BIS intends to continue the important work of outreach to the business community and the general public regarding export controls. Specifically, BIS plans to schedule over 40 programs at various locations around the country, in addition to the annual Update Conference on Export Controls and Policy to be held in Washington, D.C.
BIS also plans to introduce two new seminar programs. The first program, "Exploring Export Compliance Issues and Practices," will offer an in-depth examination of compliance techniques that companies may use to prevent export control violations. The second program, "Exploring the Export Administration Regulations," will provide exporters with hands-on experience in using the EAR through the use of case studies.
In addition, BIS plans to expand its outreach program by meeting with exporters dealing with particular types of sensitive commodities, such as night vision equipment. For example, BIS will work with the Sensors and Instrumentation Technical Advisory Committee and develop a dialogue with industry groups regarding licensing and compliance responsibilities associated with the export of such commodities.
BIS will continue to work closely with other U.S. Government agencies and industry groups to ensure the continued effectiveness of U.S. encryption export control policy and regulations. BIS also intends to expand the deemed exports outreach program initiated in Fiscal Year 2003. Sectors to be added this year include small business trade associations, the biotechnology industry, universities and educational institutions, and various government agencies, such as relevant components of the Department of Homeland Security. Site visits to deemed export licensees to evaluate implementation of licensing conditions and Technology Control Plans also will continue. Information obtained from such site visits will be used to develop a "Practical Guide for Technology Control Plans."
Secretary of Commerce Donald L. Evans addresses the Bureau of Industry and Security's annual Update Conference on Export Controls and Policy.
Under Secretary Kenneth I. Juster addresses the Bureau of Industry and Security's annual Update Conference on Export Controls and Policy.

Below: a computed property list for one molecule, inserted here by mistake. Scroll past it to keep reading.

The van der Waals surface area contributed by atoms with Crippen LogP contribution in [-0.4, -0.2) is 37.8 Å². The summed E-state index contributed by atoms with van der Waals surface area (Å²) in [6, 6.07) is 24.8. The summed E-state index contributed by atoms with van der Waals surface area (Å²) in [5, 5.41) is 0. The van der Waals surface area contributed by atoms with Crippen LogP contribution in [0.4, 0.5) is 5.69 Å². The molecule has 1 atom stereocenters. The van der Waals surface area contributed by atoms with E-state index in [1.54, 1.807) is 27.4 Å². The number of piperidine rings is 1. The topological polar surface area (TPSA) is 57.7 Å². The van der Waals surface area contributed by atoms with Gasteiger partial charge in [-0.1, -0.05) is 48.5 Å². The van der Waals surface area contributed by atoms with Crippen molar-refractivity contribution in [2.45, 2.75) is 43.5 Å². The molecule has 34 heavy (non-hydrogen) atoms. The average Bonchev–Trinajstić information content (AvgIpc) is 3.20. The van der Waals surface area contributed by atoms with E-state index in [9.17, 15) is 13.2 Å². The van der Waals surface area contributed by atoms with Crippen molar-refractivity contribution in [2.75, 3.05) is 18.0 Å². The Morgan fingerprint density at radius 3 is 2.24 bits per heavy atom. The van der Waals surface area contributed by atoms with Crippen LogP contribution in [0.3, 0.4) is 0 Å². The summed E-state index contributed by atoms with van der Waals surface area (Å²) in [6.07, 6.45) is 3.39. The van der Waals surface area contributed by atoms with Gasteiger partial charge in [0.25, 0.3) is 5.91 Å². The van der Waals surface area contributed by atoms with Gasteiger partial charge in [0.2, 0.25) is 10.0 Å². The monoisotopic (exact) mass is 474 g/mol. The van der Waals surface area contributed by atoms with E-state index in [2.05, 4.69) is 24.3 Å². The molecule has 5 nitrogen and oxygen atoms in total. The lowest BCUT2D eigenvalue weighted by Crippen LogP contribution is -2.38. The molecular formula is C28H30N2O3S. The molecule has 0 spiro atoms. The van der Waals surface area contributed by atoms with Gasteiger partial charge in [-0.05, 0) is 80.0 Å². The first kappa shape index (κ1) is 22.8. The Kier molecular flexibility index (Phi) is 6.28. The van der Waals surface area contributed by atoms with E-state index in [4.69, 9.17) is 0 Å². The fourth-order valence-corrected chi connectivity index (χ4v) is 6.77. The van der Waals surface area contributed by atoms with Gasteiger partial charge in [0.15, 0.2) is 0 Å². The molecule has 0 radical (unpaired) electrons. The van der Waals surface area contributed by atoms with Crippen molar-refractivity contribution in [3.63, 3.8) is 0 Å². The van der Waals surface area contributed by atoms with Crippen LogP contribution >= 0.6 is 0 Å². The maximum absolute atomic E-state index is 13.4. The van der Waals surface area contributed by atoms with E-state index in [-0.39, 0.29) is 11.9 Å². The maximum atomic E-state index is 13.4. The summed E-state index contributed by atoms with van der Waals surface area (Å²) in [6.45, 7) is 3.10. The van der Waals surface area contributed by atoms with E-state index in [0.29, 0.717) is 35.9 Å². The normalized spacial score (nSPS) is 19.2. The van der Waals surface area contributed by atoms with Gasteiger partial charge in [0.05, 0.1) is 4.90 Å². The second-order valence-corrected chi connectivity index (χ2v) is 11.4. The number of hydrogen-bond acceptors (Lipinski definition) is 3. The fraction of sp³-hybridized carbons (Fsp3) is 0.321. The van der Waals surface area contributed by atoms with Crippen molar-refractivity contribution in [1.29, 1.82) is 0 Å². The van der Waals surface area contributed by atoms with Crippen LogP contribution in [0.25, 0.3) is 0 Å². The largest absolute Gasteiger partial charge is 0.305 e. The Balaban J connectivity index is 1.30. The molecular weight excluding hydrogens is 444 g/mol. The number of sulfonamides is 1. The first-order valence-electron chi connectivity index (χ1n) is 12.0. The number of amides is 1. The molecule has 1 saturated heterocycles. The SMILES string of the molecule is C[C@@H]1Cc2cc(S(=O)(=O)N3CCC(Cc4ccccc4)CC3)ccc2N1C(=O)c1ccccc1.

One of the Bureau of Industry and Security's (BIS's) principal missions is to promote the effective implementation of export controls, consistent with the objectives of multilateral export control regimes and treaty obligations.
BIS plays a major role in the development, interpretation, and refining of control lists and operational guidelines for four major nonproliferation regimes the Nuclear Suppliers Group (NSG), the Missile Technology Control Regime (MTCR), and the Australia Group (AG, which deals with chemical and biological weapons), and the Wassenaar Arrangement, (which is the successor organization to the Coordinating Committee for Multilateral Export Controls (COCOM), and focuses on controls on conventional arms and dual-use exports).
In addition to these multilateral regimes, BIS administers the industry compliance program for the Chemical Weapons Convention (CWC), the treaty that bans the development, production, stockpiling, and use of chemical weapons and provides for an extensive verification regime to ensure adherence to its terms. BIS also actively works with other CWC State Parties and the Technical Secretariat of the Organization for the Prohibition of Chemical Weapons (OPCW) to ensure that the provisions of the CWC are being implemented in a rigorous, analytically sound, and equitable manner among all State Parties.
BIS continued to focus on enhancing multilateral export controls through its international programs. In Fiscal Year 2003, BIS was at the heart of the U.S. Government effort to encourage the multilateral regimes to address the renewed threat of international terrorism, promote the uniform interpretation and enforcement of multilateral controls, refine technical control parameters to focus on items of specific proliferation concern, and reach out to non-regime members to enlist their support for multilateral nonproliferation goals.
Nuclear Suppliers Group
In 1974, the United States approached six other major nuclear supplier statesCanada, Germany, France, Japan, the United Kingdom, and the Soviet Unionto create an informal group of nations concerned with the proliferation of nuclear weapons. The NSG was formally established in 1992, and now totals 40 member countries.
In December 2002, the NSG met in a Special Plenary session in Vienna, Austria, to discuss North Korea's revelations regarding its nuclear weapons program and its violations of commitments made under the Nuclear Non-Proliferation Treaty. A corollary discussion was held on North Korea's violations of the Agreed Framework with the United States, which required North Korea to halt all weapons development activities in return for U.S. support for its commercial power programs. At that meeting, the NSG agreed to adopt U.S.-proposed anti-terrorism amendments to the NSG Guidelines, and to issue a press statement alerting supplier states to concerns regarding the North Korean nuclear weapons program. In Fiscal Year 2003, NSG members also requested the NSG Chair to specifically alert key non-member suppliers, as well as transit states, to the risks of diversion of NSG controlled and non-controlled items to North Korean nuclear weapons programs.